A new study finds a record number of small business are opening. So, where is the best place in America to start a small business?
A record 10 million small businesses have opened in the last two years with annual revenue reaching $13.3 trillion, according to the Small Business Administration. However, Lendio says “only 48.9% will survive five years as owners battle inflation, recession fears and colossal shifts in how Americans work and live. In the rapidly changing landscape, some states have emerged as prime locations for entrepreneurs.”
Lendio released a study on the Best States to Start a Small Business using the most recent data from the Bureau of Labor Statistics, Census Bureau, and Small Business Administration from 2016-2023. The rankings were determined by analyzing myriad factors including tax rates, startup survival rates, cost of living, educated worker migration, loans, funding, consumer spending, and incentive programs.
10 best states to start a small business in 2023
- North Carolina
- South Carolina
So, what makes Texas and Florida sit atop the rankings?
“Businesses in Texas consistently land loan dollars for their operations, with nearly $3 billion in small business loans approved in total,” according to Lendio. Of all businesses started in 2017 in the state, more than half survived five years of operations, outlasting those in many other states. According to Census Bureau data, nearly 100,000 people with bachelor’s degrees moved into Texas in 2021, making it a prime location for educated entrepreneurs to spread their wings.”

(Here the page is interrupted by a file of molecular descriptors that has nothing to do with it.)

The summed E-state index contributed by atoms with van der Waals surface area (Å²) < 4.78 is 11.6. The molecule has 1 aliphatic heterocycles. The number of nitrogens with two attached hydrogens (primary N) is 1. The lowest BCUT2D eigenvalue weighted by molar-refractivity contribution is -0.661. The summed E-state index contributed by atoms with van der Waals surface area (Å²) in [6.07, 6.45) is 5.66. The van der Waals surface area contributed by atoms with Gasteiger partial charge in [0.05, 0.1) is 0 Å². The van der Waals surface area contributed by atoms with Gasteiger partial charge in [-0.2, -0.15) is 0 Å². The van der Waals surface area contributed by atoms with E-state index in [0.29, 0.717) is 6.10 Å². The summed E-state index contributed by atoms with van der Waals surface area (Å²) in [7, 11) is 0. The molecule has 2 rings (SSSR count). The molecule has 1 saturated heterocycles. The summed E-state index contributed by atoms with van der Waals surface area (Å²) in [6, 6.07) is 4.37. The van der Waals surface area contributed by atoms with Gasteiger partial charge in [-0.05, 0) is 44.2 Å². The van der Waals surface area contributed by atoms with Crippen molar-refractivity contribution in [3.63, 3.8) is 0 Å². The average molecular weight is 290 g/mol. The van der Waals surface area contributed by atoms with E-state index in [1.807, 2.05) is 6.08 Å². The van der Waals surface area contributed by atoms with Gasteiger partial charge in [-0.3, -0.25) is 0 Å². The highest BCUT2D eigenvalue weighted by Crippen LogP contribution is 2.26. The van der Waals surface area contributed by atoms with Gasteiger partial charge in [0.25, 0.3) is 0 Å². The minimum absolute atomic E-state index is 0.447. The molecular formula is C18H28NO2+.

Texas also lacks a state income tax, which helps make it one of the most popular places for Americans to relocate.
As for Florida: “The Sunshine State sees more than half of its startup businesses survive to at least five years. It’s also a top recipient of small business loan dollars (11th compared to other states). Its entrepreneurs earned nearly $2 billion in 7a loans and $732 million in 504 loans from the U.S. Small Business Administration in fiscal year 2022.”
Complete state-by-state and national breakdowns are available in the complete study.